BOGOTA, Colombia (CBSNewYork/AP) — Colombia’s civil aviation agency now says at least six people survived the plane crash that killed 71 people, including many members of a Brazilian soccer team.

The chartered aircraft with 77 people on board crashed on its way to Medellin’s international airport around 10 p.m. Monday local time.

In a statement, the agency said at least three Chapecoence players, two plane crew members and one journalist survived Monday’s crash near the city of Medellin.

Reports about the number of survivors have varied because of confusion amid the emergency.

Photos: Colombia Plane Crash

The team from Brazil’s top league was in the middle of what was described as a fairy tale season and was heading to Colombia for a regional tournament final for the first time in more than three decades. The team took a video shortly before taking off.

The charter flight was made up largely of team members and staff and more than 20 journalists covering them.

An injury likely saved the life of one player, CBS2’s Alice Gainer reported Tuesday night. Forward Alejandro Martinuccio wasn’t able to play, so he wasn’t on the plane.

“I was saved because I got injured,” he told one radio station.

Local Brazilians reacted to the news in a Brazilian enclave of Newark on Tuesday.

“It’s going to be a sad day in Brazil,” one resident said.

Soccer legend Pele also tweeted, saying, “Brazilian football is in mourning. It is such a tragic loss.”

Carl Worswick is a sports reporter who covers South American soccer.

“To be torn down from that perch, after all they’ve done, it’s harrowing, it’s heartbreaking,” he said. “I think it’s gonna take a long time for football to digest. ”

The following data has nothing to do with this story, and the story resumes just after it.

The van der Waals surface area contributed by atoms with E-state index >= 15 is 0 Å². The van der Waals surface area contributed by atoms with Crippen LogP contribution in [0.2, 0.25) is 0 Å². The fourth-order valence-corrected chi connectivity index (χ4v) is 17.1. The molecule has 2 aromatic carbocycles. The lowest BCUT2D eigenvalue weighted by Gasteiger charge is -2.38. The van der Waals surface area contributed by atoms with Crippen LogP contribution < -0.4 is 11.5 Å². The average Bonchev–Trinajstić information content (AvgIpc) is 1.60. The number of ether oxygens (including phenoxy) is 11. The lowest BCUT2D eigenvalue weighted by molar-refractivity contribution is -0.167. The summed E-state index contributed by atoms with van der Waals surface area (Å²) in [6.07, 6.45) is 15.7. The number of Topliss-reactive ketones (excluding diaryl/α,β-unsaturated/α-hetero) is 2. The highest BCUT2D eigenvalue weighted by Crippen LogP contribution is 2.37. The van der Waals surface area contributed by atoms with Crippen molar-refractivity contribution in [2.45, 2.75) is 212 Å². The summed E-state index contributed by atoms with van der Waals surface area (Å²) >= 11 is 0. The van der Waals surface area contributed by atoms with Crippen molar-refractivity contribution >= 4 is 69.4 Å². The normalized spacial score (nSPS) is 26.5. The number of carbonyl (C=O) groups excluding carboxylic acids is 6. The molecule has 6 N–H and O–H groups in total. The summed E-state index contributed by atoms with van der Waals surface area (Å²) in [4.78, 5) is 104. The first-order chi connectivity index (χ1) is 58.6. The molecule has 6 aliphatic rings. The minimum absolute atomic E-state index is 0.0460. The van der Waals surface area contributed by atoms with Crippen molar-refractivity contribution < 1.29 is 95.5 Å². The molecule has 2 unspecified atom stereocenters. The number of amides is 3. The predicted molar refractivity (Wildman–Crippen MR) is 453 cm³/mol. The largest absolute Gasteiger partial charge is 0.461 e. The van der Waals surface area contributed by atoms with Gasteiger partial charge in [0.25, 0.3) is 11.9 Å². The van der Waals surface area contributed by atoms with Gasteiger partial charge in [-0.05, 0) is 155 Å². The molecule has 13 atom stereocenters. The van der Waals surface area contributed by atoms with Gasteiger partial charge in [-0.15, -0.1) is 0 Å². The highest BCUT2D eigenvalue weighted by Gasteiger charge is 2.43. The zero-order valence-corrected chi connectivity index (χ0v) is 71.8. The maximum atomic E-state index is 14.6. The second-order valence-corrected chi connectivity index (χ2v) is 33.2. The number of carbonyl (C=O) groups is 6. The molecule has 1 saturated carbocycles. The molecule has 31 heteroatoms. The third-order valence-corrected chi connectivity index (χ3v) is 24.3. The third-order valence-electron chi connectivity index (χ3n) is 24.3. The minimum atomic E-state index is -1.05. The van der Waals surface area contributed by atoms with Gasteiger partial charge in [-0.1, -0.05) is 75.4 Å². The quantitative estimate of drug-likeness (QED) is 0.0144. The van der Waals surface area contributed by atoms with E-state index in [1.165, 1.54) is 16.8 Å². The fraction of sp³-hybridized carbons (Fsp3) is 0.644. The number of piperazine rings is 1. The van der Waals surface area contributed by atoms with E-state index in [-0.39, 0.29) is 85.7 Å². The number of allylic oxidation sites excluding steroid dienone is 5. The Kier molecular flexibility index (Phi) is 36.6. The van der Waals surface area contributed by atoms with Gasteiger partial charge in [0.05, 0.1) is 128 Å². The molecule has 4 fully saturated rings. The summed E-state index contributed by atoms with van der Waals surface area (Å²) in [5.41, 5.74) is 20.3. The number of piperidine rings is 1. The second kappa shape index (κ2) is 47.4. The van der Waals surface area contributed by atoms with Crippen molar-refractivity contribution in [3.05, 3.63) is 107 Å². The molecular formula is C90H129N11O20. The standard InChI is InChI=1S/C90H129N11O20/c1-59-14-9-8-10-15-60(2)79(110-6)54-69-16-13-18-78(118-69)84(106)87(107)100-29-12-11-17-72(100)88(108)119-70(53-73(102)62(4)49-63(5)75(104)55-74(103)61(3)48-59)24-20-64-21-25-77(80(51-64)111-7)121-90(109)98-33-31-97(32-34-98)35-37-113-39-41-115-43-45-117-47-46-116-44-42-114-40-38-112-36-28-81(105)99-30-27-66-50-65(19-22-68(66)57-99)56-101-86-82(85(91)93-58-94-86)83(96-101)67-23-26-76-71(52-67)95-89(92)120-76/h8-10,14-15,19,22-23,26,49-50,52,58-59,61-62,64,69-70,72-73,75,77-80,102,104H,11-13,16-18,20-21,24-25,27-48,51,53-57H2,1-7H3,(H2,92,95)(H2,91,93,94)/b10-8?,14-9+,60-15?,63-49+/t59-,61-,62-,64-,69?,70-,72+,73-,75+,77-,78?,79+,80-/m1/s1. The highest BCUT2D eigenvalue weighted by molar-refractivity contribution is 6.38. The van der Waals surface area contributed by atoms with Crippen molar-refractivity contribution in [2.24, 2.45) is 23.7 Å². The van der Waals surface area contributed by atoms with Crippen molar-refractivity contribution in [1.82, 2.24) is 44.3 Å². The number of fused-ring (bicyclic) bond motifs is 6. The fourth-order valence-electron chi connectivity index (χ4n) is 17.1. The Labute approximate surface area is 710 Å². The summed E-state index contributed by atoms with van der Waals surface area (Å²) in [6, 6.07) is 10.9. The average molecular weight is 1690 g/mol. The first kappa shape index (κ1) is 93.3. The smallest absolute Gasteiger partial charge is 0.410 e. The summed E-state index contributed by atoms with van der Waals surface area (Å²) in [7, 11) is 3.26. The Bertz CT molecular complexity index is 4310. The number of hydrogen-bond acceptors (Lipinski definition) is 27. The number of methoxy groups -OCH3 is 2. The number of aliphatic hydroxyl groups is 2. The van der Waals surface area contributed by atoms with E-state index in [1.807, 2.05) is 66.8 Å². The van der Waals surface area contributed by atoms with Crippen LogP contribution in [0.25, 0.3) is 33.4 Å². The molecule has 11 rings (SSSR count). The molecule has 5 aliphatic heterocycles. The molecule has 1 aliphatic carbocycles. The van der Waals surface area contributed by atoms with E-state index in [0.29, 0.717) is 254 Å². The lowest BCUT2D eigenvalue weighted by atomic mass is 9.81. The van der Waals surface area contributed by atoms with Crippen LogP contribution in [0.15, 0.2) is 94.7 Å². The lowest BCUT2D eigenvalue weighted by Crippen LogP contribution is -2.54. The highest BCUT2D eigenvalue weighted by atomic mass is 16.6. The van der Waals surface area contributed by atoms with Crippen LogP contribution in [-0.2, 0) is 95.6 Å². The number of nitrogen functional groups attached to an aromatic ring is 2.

Brazil's Chapecoense soccer team

Brazil’s Chapecoense players pose for pictures during their Copa Sudamericana semifinal second leg soccer match against Argentina’s San Lorenzo held at Arena Conda stadium, in Chapeco, Brazil, on Nov. 23, 2016. (Photo: Nelson Almeida/AFP/Getty Images)

Brazilian President Michel Temer declared three days of official mourning for the victims. He also said Brazilian Air Force planes have been made available for relatives of the victims to travel to Colombia and for the transfer of the bodies to Brazil.

The soccer club issued a brief statement on its Facebook page, saying, “may God accompany our athletes, officials, journalists and other guests traveling with our delegation.”

The team said it would refrain from any further statements until it had fully evaluated the extent of the crash.

Aviation authorities said the charter plane declared an emergency and lost radar contact due to an electrical failure.

The director of civil aeronautics of Bolivia said the plane was deemed air-worthy and met all the required rules before take off.

Amidst heavy rain, armed forces and specialized police units recovered bodies, along with the two flight recorders.

The investigation into what caused the crash is ongoing.

Other sports teams have been involved in fatal plane crashes in the past, including the November 1970 crash in West Virginia that killed 36 players of the Marshall University football team.

The most recent was the September 2011 crash that killed 27 players, two coaches and seven club officials of the Russian hockey team Lokomotiv in Tunoshna, Russia.

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